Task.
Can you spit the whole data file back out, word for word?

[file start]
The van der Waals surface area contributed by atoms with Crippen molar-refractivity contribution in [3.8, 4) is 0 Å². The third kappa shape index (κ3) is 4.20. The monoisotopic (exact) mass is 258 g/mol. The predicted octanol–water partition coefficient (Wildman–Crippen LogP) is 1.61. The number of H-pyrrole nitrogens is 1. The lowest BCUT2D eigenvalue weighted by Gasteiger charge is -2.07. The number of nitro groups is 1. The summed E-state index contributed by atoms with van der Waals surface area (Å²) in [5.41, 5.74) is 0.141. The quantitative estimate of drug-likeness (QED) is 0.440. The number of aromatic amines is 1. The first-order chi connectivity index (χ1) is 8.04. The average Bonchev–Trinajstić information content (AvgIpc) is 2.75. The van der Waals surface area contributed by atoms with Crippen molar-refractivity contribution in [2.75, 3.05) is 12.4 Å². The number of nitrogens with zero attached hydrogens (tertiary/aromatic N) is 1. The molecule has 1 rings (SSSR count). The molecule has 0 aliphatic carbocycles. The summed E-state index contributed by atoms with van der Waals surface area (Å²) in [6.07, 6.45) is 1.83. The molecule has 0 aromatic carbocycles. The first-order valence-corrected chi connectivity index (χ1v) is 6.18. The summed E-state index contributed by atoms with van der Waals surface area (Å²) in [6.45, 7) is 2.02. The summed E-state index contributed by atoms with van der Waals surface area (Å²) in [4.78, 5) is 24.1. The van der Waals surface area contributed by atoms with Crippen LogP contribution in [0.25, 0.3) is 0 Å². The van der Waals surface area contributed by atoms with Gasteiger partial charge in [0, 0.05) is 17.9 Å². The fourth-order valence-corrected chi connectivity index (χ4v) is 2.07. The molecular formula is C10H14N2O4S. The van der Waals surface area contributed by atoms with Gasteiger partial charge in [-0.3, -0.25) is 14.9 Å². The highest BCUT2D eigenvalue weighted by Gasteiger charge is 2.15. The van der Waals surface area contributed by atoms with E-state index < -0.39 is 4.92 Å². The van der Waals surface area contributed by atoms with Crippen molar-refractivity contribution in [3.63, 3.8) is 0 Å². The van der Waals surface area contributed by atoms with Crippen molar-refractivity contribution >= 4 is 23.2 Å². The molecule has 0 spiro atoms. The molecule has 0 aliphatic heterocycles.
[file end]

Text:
The van der Waals surface area contributed by atoms with Crippen molar-refractivity contribution in [3.8, 4) is 0 Å². The third kappa shape index (κ3) is 4.20. The monoisotopic (exact) mass is 258 g/mol. The predicted octanol–water partition coefficient (Wildman–Crippen LogP) is 1.61. The number of H-pyrrole nitrogens is 1. The lowest BCUT2D eigenvalue weighted by Gasteiger charge is -2.07. The number of nitro groups is 1. The summed E-state index contributed by atoms with van der Waals surface area (Å²) in [5.41, 5.74) is 0.141. The quantitative estimate of drug-likeness (QED) is 0.440. The number of aromatic amines is 1. The first-order chi connectivity index (χ1) is 8.04. The average Bonchev–Trinajstić information content (AvgIpc) is 2.75. The van der Waals surface area contributed by atoms with Crippen molar-refractivity contribution in [2.75, 3.05) is 12.4 Å². The number of nitrogens with zero attached hydrogens (tertiary/aromatic N) is 1. The molecule has 1 rings (SSSR count). The molecule has 0 aliphatic carbocycles. The summed E-state index contributed by atoms with van der Waals surface area (Å²) in [6.07, 6.45) is 1.83. The molecule has 0 aromatic carbocycles. The first-order valence-corrected chi connectivity index (χ1v) is 6.18. The summed E-state index contributed by atoms with van der Waals surface area (Å²) in [6.45, 7) is 2.02. The summed E-state index contributed by atoms with van der Waals surface area (Å²) in [4.78, 5) is 24.1. The van der Waals surface area contributed by atoms with Crippen LogP contribution in [0.25, 0.3) is 0 Å². The van der Waals surface area contributed by atoms with Gasteiger partial charge in [0, 0.05) is 17.9 Å². The fourth-order valence-corrected chi connectivity index (χ4v) is 2.07. The molecular formula is C10H14N2O4S. The van der Waals surface area contributed by atoms with Gasteiger partial charge in [-0.3, -0.25) is 14.9 Å². The highest BCUT2D eigenvalue weighted by Gasteiger charge is 2.15. The van der Waals surface area contributed by atoms with E-state index < -0.39 is 4.92 Å². The van der Waals surface area contributed by atoms with Crippen molar-refractivity contribution in [3.63, 3.8) is 0 Å². The van der Waals surface area contributed by atoms with Crippen molar-refractivity contribution >= 4 is 23.2 Å². The molecule has 0 spiro atoms. The molecule has 0 aliphatic heterocycles.